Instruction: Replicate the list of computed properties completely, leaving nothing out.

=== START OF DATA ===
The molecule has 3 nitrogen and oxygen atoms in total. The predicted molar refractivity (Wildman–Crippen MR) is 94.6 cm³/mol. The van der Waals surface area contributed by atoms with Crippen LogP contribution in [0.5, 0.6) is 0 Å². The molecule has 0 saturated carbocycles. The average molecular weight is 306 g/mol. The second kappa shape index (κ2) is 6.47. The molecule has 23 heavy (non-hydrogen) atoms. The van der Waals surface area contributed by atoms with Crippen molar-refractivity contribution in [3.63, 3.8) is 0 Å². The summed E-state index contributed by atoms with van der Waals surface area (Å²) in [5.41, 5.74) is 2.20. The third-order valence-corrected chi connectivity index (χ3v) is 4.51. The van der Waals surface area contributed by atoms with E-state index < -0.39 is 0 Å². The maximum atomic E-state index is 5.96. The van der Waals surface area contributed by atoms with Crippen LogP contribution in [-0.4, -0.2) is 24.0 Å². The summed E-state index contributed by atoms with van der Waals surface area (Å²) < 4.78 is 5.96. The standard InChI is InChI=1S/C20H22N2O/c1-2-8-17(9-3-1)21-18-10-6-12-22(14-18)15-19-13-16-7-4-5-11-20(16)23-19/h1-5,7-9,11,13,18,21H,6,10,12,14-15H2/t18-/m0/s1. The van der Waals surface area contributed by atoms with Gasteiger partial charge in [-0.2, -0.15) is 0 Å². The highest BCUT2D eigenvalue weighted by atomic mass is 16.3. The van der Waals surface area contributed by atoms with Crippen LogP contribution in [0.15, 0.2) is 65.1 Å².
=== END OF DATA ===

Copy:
The molecule has 3 nitrogen and oxygen atoms in total. The predicted molar refractivity (Wildman–Crippen MR) is 94.6 cm³/mol. The van der Waals surface area contributed by atoms with Crippen LogP contribution in [0.5, 0.6) is 0 Å². The molecule has 0 saturated carbocycles. The average molecular weight is 306 g/mol. The second kappa shape index (κ2) is 6.47. The molecule has 23 heavy (non-hydrogen) atoms. The van der Waals surface area contributed by atoms with Crippen molar-refractivity contribution in [3.63, 3.8) is 0 Å². The summed E-state index contributed by atoms with van der Waals surface area (Å²) in [5.41, 5.74) is 2.20. The third-order valence-corrected chi connectivity index (χ3v) is 4.51. The van der Waals surface area contributed by atoms with E-state index < -0.39 is 0 Å². The maximum atomic E-state index is 5.96. The van der Waals surface area contributed by atoms with Crippen LogP contribution in [-0.4, -0.2) is 24.0 Å². The summed E-state index contributed by atoms with van der Waals surface area (Å²) < 4.78 is 5.96. The standard InChI is InChI=1S/C20H22N2O/c1-2-8-17(9-3-1)21-18-10-6-12-22(14-18)15-19-13-16-7-4-5-11-20(16)23-19/h1-5,7-9,11,13,18,21H,6,10,12,14-15H2/t18-/m0/s1. The van der Waals surface area contributed by atoms with Gasteiger partial charge in [-0.2, -0.15) is 0 Å². The highest BCUT2D eigenvalue weighted by atomic mass is 16.3. The van der Waals surface area contributed by atoms with Crippen LogP contribution in [0.15, 0.2) is 65.1 Å².